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Imagine that you are living in a country where no one knows your native language. (For my American readers, this is a difficult challenge since our language follows us almost everywhere.) Imagine that you’ve grown to like this country, perhaps the landscape appeals to you, the people, the food, or the possibilities. Since you’d like to stay in this country for a while, you need to create a living. You enjoy meeting and interacting with people. You have a particular niche skill: maybe it is cabinet making, or glass blowing, or cooking. You have passion for what you do. You’re brave.

With your optimism, your abundance of energy, and your wits, you navigate the rules and regulations that govern business in this new country. The legal documents are scary and long and convoluted. It takes you hours to read them and understand them, to answer the questions intelligently. (If you are tackling this in America, half the natives would fail where you succeed.) But succeed you do. You purchase equipment. You sign contracts. You find a bank that, while holding you at a broom handle’s length and looking down its nose at you, agrees to fund your enterprise with a string of interconnected loans from which they will make a tidy profit.

You open the doors, you cough up a tiny advertising budget, customers trickle in while you scramble to pay those loans that don’t wait for your customers to find you. You work long hours, you handle the money, the accounting, the plumbing, the cleaning, the purchasing, the maintenance, the planning. You tweak your product. You learn what people want, but this all takes time. Meanwhile, the bank is there, that broom handle waving under your nose, looking for out for its interest.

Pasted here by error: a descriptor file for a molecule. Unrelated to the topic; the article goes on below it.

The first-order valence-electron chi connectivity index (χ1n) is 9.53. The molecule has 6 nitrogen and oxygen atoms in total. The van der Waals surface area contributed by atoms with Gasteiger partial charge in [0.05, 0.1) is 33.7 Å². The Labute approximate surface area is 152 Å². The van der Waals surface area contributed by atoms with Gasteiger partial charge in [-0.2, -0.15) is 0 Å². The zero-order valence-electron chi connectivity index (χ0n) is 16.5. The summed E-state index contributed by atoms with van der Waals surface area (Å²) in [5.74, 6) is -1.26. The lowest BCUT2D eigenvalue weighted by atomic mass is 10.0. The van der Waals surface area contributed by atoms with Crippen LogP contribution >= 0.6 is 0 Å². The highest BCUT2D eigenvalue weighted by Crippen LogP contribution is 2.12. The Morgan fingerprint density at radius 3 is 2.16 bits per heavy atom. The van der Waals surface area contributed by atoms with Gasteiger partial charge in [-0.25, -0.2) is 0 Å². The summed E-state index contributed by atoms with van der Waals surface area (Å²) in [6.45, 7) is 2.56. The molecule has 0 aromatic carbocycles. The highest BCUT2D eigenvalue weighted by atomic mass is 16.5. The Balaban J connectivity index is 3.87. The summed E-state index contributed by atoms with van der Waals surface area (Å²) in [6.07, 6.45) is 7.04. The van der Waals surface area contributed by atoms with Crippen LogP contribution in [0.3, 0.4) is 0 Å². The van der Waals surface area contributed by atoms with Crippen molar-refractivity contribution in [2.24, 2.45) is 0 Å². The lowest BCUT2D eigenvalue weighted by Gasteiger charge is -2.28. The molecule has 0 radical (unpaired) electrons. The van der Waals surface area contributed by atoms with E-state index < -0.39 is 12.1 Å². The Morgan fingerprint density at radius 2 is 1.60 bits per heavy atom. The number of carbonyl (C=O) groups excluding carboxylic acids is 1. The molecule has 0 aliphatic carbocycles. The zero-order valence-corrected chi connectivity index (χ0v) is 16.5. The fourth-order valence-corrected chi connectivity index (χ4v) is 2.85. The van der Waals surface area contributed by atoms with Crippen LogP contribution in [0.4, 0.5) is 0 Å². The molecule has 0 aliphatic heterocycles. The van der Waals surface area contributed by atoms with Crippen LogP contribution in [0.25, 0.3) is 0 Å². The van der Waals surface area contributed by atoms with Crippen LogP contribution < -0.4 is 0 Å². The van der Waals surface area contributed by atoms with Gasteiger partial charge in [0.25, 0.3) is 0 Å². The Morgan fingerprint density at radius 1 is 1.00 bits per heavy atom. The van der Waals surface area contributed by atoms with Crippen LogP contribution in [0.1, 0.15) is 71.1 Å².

Things begin to look up. People are finding you. They come back, they spread the word, some days you even close the till with enough money to pay the day’s expenses. Then BOOM. Just like that, somewhere in another office, another business, another enterprise that’s connected to yours like an umbilical cord, someone makes a mistake: a careless cigarette, an overloaded circuit, a pile of rags, an infinitesimal crack in a gas line, the culprit is irrelevant. The damage is swift and unforgiving.

You start at the angry shriek that is the fire alarm; it takes a beat for your brain to synthesize its meaning. False alarm? Shrieks and cries from outside verify reality. Quickly, calmly, your heart nearly leaping out of your chest, you usher your customers out the front door, your staff out the back door. You stand in the center of your empty establishment, jumbled thoughts playing tag in your head until the authoritative voice of a fireman yanks you outside. The eyes of your stunned flock of customers reflect the leap of hot, red flames behind you. Spinning like a top, the nightmare reveals a gusting hat of yellow, orange and red that reaches 30 feet above the building, tonguing the star-studded night. A muffled crash and thud punctuate the fear in your gut. How will you pay the loan? How will you feed your family? How will you rebuild what took so long and cost so much create?

Photo credit: John Winn

Photo credit: John Winn

On the night before Thanksgiving, something like this happened to my friend Raj who owns Mt. Everest Momo, a few blocks from my home. I have yet to talk with him, so the above scenario is purely conjecture. But it can’t be all that far from the truth. My heart goes out to him.Thanksgiving morning; the aftermath

Thanksgiving morning; the aftermath